South Florida Insurers Refusing to Renew Many Property Insurance Policies
What Legal Remedies Do Homeowners Have when Their Insurers Try to Cancel Policies or Refuse to Renew Them?
Some insurers in South Florida do not want more business. In areas with higher than average claims, a few large property and casualty insurance companies are, instead, trying to cancel homeowners insurance policies and declining to renew coverage.
Some Insurers Seek to End Policies Before the End of Their Terms
An insurance industry CEO claims that one company is trying to cancel 9,000 policies in the middle of their terms, while another is hoping to drop 8,000 policies. Others have similar plans. Those that are not seeking to drop customers mid-term are limiting new policies and renewals, in some cases changing eligibility criteria to ensure that fewer applicants qualify. Some block certain zip codes or refuse to insure older, less expensive homes. Higher minimum coverage requirements — e.g. $500,000 for houses more than 5 years old — can prevent owners of more modest homes from buying insurance. One South Florida insurance agent claims her office is surrounded by homes that are ineligible for coverage.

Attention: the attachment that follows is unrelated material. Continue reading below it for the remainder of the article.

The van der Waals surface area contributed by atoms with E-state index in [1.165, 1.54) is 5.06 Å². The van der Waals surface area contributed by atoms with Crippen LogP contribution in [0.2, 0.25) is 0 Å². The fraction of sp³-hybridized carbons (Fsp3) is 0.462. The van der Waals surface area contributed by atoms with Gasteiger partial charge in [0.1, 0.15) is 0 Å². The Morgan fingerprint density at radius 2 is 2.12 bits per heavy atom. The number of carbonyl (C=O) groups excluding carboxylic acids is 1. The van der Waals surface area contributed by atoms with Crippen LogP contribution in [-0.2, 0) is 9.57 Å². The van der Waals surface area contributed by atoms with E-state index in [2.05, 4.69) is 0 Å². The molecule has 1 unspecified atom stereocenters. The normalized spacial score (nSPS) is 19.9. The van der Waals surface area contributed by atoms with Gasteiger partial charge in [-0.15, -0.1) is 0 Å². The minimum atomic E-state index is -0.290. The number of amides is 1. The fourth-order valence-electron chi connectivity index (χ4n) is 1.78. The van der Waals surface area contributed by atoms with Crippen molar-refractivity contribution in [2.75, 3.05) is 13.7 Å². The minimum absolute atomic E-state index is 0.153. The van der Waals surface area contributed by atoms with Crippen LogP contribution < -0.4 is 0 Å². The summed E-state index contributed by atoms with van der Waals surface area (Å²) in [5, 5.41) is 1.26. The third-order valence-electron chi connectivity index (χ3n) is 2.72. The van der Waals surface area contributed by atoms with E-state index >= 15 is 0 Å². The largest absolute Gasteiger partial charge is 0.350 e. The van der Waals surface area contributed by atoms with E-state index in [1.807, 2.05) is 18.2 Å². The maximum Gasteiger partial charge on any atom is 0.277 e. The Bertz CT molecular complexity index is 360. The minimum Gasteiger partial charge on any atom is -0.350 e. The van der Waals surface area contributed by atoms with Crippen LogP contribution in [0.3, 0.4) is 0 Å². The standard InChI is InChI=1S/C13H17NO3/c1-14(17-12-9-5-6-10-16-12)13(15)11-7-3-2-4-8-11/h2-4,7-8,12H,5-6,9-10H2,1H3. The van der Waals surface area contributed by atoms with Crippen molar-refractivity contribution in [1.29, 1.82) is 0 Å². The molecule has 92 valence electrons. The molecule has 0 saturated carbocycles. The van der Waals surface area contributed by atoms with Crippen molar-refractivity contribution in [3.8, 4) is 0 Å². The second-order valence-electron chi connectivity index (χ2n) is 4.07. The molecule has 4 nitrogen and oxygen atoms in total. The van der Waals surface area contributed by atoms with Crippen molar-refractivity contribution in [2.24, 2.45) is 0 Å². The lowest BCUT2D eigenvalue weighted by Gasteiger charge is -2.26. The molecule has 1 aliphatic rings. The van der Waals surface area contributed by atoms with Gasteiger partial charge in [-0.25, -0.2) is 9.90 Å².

Policies Contain Clear Rules and Procedures for Termination
Most homeowner’s policies contain endorsements setting forth the rules for cancellation or non-renewal, such as notice requirements and other conditions that must be met. Cancellation of a policy in mid-term is not common, though it can occur, especially when a homeowner has filed a number of very costly claims in a short period of time.
Non-renewal of a policy at the end of its term is much more common and, unfortunately for policyholders, the conditions for non-renewal are usually less strict than those for cancellation. Homeowners usually receive a letter explaining the cancellation. Once their policies have been terminated, homeowners may have difficulty finding a new insurer to take on the risk.
Policyholders who believe an insurer has terminated a policy improperly or unfairly should not give up but should, instead, consult with an attorney about contesting the decision. An experienced insurance litigator can help you ascertain whether your insurer has met all of its legal obligations and satisfied all of the requirements for cancellation or non-renewal.